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Defiant 10th-wicket Bangladesh stand snatches victory in first ODI

Hosts return from the dead to script remarkable comeback win over India in first ODI.

Bangladesh's Mehidy Hasan Miraz and Mustafizur Rahman during the first one day international cricket match between Bangladesh and India in Dhaka, Bangladesh, Sunday, Dec.4, 2022. (AP Photo Surjeet Yadav)

As Mehidy Hasan Miraz lofted the final ball of the 46th over for a single, a collective sigh of relief gave way to a huge roar at the Sher-e-Bangla Stadium in Mirpur. Bangladesh have been on the receiving end of a few heartbreaking moments against India before, where they believed they had the game in the bag, only for emotions and pressure to get the better of them. At 128/4 in the 35th over, with Mushfiqur Rahim and Mahmudullah in the middle, they were cruising in pursuit of 187, only to suffer a sudden collapse that left them reeling at 136/9 by the 40th over.

The home fans had already started to vacate the stadium, just to wade through the congested Dhaka traffic and get home in time for the France vs Poland fixture in the FIFA World Cup. Yet another contest against India was slipping away from their hands. In the Bangladesh dugout there were some familiar scenes, each player shell-shocked and the support staff, led by head coach Russell Domingo, looking exasperated. As the television cameras panned to outspoken Bangladesh Cricket Board president Nazmul Hassan, one felt another meltdown was coming. That is how Bangladesh operates. Emotions tend to overflow, resulting in catastrophe.

But Sunday was different. In Mehidy Hasan, they had a calm head who was prepared to take a few calculated risks. Still 51 runs away, just one wicket in hand, it was India’s match to lose.

In fact, India were not even supposed to be in that position. Yet they were, largely thanks to KL Rahul – who further established his credentials as a middle-order batsman by top-scoring with a 70-ball 73 – and through some timely strikes from the bowling unit that was disciplined for the most part.

As Mehidy took the calculative gamble, going after anything that had width on offer, boundaries flew thick and fast. India got a chance to seal the game in the 43rd over, only for Rahul – keeping wicket in the absence of the injured Rishabh Pant — to spill the chance. Having made good ground by running as far as fine-leg, Rahul settled underneath, only to shell the chance offered by Mehidy. Thereafter, nothing went India’s way. With each passing delivery and over, the momentum swung the hosts’ way and for a change, they didn’t let emotions take over.

For India, although this would feel like a game that the bowlers failed to close down, this was lost with the bat. For a team that began preparations for the 2023 World Cup on home soil, the batting performance was below par. Maybe it had to do with the fact that the regulars were playing ODIs after a long time and were a bit rusty. And the pitch by no means was a platter with plenty of runs to be taken.

If anything, this was a typical pitch that one expects in these parts. A black soil pitch where the ball holds a bit – to suit the Bangladesh spinners – and gets slower as the game progresses. In many ways, this was a throwback to conditions in India in the 1990s when scores of 230-240 would be challenging to chase. But this is what one expects against Bangladesh, a team that is not just competent in these conditions, but can beat any side on any given day. When they take the field in ODIs at home, they are expected to win. They have already sealed their spot in next year’s World Cup ahead of South Africa, Sri Lanka and are in fifth spot in the ODI Super League, even ahead of Pakistan. It is a format in which Bangladesh feel completely at home.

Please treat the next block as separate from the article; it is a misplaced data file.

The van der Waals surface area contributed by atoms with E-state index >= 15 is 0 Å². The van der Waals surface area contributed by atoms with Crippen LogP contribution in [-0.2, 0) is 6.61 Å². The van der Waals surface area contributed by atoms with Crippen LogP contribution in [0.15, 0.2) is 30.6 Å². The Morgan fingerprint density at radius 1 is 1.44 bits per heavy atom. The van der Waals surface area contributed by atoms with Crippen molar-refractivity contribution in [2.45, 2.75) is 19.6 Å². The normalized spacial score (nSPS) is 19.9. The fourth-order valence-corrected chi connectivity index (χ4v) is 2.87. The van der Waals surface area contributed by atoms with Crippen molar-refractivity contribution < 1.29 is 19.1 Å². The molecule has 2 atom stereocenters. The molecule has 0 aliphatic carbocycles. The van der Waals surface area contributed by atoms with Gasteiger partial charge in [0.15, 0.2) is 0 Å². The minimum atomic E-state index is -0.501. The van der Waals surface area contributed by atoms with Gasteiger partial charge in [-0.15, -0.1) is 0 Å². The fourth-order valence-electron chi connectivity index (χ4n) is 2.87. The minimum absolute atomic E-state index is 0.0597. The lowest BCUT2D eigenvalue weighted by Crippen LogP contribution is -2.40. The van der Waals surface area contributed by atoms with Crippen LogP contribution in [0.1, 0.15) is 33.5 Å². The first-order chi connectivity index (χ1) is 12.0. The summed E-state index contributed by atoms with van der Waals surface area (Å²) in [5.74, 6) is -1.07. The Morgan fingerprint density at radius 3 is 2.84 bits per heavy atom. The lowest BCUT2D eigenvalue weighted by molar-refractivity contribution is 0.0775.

No pushovers

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Under Tamim Iqbal, they have their eyes set on a top-four finish in the World Cup in India. And if conditions in India remain similar, they would definitely believe they can do it. Very few teams have such resourceful spinners, who can tie up opponents, as Bangladesh do. In Mehidy Hasan and Shakib Al Hasan, they have tweakers who can be difficult for batsmen to get underneath. And if pitches are on the slower side, they can not just be frustrating to play against, but can also wreak havoc, as India found out.

This was not a high-scoring wicket and a full-strength Indian batting unit should have been more calculative in its approach. They showed intent that one expected them to, but this was never a wicket where a team could go in fifth gear. They tried to up the pace and paid the price. Off-spinner Mehidy started by removing Shikhar Dhawan, while Shakib accounted for five wickets – those of Rohit Sharma, Virat Kohli, Washington Sundar, Shardul Thakur and Deepak Chahar – to squeeze the life out of India.

The only batsman who got going for India was Rahul. From the time he moved down the order, the Karnataka batsman has been effective in the middle order. On Sunday, he showed what he can do in case the top three fail to get going. He didn’t let the pressure bog him down, instead went for the boundary and was building a platform for the lower-middle order. Even though Bangladesh kept pegging India back with wickets at regular intervals, Rahul’s innings meant the bowlers had something to bowl at. If only other batsmen had hung around a little more.

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Brief scores: India 186 (Rahul 73; Shakib 5/36, Ebadot 4/47) lost to Bangladesh 187/9 in 46 overs (Liton 41, Mehidy 38*; Siraj 3/32) by one wicket

First published on: 04-12-2022 at 19:35 IST
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